Another important factor when writing fight scenes highlighted by Ishiguro was perspective and height. Having re-read War and Peace recently it had struck him how important it is to have someone high up observing the fall out, through that character you can provide a micro and macro account of the fight. Naivety on my part but I had never given much thought to how you describe and create a fast paced battle with words that will only be consumed as quickly as your reader can process them. I have a new found respect for authors that include huge battles, well those who do it well.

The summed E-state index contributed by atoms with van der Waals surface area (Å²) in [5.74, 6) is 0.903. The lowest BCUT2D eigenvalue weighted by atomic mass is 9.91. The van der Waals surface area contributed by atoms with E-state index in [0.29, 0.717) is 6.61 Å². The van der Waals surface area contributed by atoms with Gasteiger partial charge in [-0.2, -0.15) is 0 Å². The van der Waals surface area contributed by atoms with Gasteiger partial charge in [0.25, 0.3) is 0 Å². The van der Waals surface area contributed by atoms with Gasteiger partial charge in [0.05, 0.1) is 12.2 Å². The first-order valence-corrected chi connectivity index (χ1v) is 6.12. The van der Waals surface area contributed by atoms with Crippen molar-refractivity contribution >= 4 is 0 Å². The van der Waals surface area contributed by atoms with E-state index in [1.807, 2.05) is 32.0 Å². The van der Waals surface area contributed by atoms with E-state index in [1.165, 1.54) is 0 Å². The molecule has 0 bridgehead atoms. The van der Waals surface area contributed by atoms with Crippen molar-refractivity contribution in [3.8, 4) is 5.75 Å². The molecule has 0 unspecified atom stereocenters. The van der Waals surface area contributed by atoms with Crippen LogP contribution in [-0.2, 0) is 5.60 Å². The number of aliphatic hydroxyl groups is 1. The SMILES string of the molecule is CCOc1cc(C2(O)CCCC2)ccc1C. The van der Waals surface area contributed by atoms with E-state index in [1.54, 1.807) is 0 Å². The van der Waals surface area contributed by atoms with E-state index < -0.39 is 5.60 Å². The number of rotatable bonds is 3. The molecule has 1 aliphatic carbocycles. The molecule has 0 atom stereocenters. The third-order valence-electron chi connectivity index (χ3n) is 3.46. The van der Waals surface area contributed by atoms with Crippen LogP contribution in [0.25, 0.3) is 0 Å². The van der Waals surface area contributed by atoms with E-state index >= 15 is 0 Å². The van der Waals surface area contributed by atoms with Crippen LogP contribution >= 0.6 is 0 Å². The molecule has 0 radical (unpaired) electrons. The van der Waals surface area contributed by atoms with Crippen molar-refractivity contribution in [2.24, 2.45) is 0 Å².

The evening moved quickly with both authors taking turns to move away from the planned topic, heading off on a tangent with a tale or a question for the other. Did Mitchell play imaginary games when he was little? Why is Ishiguro so obsessed with the county of Worcestershire? One of the most interesting bits of the conversation I felt was when they spoke about areas they do not feel knowledgeable or authentic enough to write about. With success and age both authors admit to becoming more reserved with their writing and less likely to take risks. Mitchell confessed that he would not write an American narrator again feeling he would be a minor tone out but that being enough to make the whole thing sound wrong. Ishiguro spoke of shying away from areas that he feels are still to present, for example avoiding an original idea to set The Buried Giant during the Bosnian war for fear of not knowing enough to be true to it. Mitchell’s solution is to take side steps, don’t use an American narrator use an Englishman who has lived in America for many years, or maybe a Canadian (said with a wink and a smile).